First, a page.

(II) by striking paragraph (5); and

    (III) by redesignating paragraph (6) as paragraph (5); and

(iii) by striking subsection (d).

(B) Section 498B(k) of the Foreign Assistance Act of 1961 (22 U.S.C. 2295b(k)) is amended by striking paragraphs (3) and (4).

(C) Section 1611 of title 28, United States Code, is amended by striking subsection (c).

(D) Sections 514 and 515 of the International Claims Settlement Act of 1949 (22 U.S.C. 1643l and 1643m) are repealed.


Subparagraph (A) of section 901(j)(2) of the Internal Revenue Code of 1986 (relating to denial of foreign tax credit, etc., with respect to certain foreign countries) is amended by adding at the end thereof the following new flush sentence:

`Notwithstanding the preceding sentence, this subsection shall not apply to Cuba after the date which is 60 days after the date of the enactment of this sentence.'.


Section 902(c) of the Food Security Act of 1985 is repealed.


Any common carrier within the meaning of section 3 of the Communications Act of 1934 (47 U.S.C. 153) is authorized to install, maintain, and repair telecommunications equipment and facilities in Cuba, and otherwise provide telecommunications services between the United States and Cuba. The authority of this section includes the authority to upgrade facilities and equipment.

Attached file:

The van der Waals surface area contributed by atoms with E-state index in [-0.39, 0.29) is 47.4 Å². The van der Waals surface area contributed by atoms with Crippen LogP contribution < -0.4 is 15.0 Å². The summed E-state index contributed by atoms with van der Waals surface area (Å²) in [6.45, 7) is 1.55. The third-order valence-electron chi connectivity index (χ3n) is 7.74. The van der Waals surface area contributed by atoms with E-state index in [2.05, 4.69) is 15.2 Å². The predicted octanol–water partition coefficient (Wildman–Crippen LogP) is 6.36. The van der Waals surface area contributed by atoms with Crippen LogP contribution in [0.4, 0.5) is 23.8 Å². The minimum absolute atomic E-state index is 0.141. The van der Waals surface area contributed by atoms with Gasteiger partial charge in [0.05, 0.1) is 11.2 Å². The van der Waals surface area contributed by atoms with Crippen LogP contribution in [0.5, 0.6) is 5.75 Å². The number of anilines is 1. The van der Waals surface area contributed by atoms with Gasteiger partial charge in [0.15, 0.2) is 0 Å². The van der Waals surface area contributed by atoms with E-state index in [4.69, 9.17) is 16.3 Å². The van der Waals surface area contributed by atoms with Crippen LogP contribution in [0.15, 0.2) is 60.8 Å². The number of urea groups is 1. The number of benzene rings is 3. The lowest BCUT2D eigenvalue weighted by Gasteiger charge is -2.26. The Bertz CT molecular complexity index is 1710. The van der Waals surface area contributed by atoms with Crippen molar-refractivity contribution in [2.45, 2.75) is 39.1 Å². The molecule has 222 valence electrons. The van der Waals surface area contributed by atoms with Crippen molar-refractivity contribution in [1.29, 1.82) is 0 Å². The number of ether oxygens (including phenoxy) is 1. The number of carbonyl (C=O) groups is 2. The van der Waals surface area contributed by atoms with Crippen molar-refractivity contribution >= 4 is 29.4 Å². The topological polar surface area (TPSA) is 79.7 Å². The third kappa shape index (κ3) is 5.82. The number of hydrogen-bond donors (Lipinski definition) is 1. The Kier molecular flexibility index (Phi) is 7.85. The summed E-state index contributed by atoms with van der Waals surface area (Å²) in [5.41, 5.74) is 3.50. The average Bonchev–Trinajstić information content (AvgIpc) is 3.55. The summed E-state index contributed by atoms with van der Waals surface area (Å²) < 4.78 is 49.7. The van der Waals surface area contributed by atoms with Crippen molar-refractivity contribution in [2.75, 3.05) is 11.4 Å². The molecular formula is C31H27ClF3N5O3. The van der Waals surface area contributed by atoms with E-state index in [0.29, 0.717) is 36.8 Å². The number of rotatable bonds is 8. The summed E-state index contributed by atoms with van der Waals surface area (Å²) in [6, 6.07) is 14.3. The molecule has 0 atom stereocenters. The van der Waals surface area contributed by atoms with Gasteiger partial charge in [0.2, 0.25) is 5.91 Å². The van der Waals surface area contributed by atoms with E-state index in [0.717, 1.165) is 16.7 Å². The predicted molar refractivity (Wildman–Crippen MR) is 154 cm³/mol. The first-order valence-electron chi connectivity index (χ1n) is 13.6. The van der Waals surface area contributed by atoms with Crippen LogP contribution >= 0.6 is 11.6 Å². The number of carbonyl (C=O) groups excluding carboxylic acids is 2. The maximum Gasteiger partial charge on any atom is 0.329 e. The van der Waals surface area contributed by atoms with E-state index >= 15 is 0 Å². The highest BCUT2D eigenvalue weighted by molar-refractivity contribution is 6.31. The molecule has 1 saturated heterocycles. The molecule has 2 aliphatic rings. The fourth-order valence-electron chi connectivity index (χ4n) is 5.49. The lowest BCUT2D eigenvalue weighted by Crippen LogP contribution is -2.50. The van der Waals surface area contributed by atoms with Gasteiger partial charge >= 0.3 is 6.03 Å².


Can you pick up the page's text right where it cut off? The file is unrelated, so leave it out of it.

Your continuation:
(a) IN GENERAL- Travel to and from Cuba by individuals who are citizens or residents of the United States, and any transactions ordinarily incident to such travel, may not be regulated or prohibited if such travel would be lawful in the United States.


Any transactions ordinarily incident to travel which may not be regulated or prohibited under subsection (a) include, but are not limited to-- (1) transactions ordinarily incident to travel or maintenance in Cuba; and (2) normal banking transactions involving foreign currency drafts, traveler's checks, or other negotiable instruments incident to such travel.


The United States Postal Service shall take such actions as are necessary to provide direct mail service to and from Cuba, including, in the absence of common carrier service between the 2 countries, the use of charter providers.


(a) NEGOTIATIONS- The President should take all necessary steps to conduct negotiations with the Government of Cuba--

(1) for the purpose of settling claims of nationals of the United States against the Government of Cuba for the taking of property by such government; and (2) for the purpose of securing the protection of internationally recognized human rights.

(b) DEFINITIONS- As used in this section, the terms `national of the United States' and `property' have the meanings given those terms in section 502 of the International Claims Settlement Act of 1949 (22 U.S.C. 1643a).